### Price Earnings Ratio (P/E) Examples

Definition: Price Earnings Ratio (P/E) is calculated by dividing the market price of a stock by its most recent Earnings Per Share (EPS) value. It indicates how long the earnings will take to recover the cost of the shares. The higher the P/E ratio, the more the market is willing to pay for each dollar of company's earnings because it shows higher growth expectations.

Formula:
Price Earnings Ratio = Market price per share / Earnings per share

Example 1:
The net profit of Robert plc is \$700,000, and there are 140,000 shares in that company in issue, the earning per share is \$5. If the cost of one share is \$30, then the PE ratio would be 30/5 = 6 times. The market value of every one dollar of earning is six times.

Example 2:
Market price of ordinary shares: \$17.00
Net profit for the year: \$870,000
Preferred share dividends: \$20,000
Average common shares outstanding for the year: 500,000 shares

Solution:
Earnings per share (EPS)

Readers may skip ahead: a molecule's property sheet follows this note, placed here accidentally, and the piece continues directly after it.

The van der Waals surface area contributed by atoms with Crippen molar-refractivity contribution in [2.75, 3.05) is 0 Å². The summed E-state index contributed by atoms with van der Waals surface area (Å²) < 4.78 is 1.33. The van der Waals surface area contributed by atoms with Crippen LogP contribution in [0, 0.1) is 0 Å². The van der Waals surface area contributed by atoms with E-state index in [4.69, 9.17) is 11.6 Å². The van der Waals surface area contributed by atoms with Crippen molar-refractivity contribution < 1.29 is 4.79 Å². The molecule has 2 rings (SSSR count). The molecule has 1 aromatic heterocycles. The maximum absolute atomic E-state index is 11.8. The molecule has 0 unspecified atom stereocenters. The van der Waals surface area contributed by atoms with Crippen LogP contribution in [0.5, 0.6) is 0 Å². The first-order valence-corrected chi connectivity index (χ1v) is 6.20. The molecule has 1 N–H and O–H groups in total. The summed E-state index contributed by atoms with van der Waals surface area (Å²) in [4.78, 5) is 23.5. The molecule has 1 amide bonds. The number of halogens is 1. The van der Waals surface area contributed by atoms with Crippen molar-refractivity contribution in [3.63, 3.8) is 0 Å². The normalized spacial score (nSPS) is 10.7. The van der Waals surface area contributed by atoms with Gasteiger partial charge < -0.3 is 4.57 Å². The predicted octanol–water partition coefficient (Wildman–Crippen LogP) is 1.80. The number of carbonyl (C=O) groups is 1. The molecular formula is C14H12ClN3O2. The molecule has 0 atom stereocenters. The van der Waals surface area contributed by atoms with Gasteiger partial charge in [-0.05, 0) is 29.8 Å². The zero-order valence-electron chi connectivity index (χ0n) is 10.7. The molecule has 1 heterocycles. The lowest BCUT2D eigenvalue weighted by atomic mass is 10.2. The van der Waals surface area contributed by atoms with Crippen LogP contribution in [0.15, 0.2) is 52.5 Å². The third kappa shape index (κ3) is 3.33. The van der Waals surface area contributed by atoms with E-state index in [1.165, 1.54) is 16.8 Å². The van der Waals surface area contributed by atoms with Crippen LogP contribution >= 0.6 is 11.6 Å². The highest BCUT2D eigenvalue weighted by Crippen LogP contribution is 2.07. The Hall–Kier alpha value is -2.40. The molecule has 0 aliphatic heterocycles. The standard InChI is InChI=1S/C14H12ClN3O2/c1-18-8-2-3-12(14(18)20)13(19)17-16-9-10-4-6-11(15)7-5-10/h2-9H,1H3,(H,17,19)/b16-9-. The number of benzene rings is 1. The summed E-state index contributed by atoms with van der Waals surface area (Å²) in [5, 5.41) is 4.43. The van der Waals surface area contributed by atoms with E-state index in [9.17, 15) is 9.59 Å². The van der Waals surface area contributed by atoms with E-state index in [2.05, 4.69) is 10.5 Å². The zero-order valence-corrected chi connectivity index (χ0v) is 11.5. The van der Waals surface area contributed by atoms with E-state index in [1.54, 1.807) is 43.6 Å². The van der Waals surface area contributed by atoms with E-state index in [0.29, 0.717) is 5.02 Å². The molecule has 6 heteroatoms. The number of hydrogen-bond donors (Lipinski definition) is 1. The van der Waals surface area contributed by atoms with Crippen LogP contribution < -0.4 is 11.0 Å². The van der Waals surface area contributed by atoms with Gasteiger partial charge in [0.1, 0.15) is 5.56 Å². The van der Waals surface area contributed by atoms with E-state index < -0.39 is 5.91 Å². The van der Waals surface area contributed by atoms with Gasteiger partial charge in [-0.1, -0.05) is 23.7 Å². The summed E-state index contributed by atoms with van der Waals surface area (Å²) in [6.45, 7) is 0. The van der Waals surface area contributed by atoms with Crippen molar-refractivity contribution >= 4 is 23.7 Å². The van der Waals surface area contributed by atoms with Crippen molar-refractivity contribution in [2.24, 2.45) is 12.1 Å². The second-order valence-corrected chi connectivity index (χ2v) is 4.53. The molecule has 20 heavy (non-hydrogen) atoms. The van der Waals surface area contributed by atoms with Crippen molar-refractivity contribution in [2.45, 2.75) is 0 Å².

= (Net profit – Preferred dividends) / Average shares outstanding
= (\$870,000 – \$20,000) / 500,000
= \$1.70

P/E ratio = Common stock market price / EPS
= \$17.00 /  1.70
= 10
This means that the price of the shares is 10 times the earnings of that shares.

Example 3:
Calculate the P/E ratio, given the following figures:
Ordinary shares of \$1 each: \$600,000
10% Preference shares of \$1 each: \$200,000
10% Debentures \$100,000
Net profit after tax \$800,000
Ordinary share dividends \$80,000
Preference share dividends \$20,000
Price per ordinary share \$2.60

Solution:
Earnings per share = (800,000 - 20,000) / 600,000 = \$1.30
P/E = 2.60 / 1.30 = 2 times

* Next: Earnings Per Share Formula & Example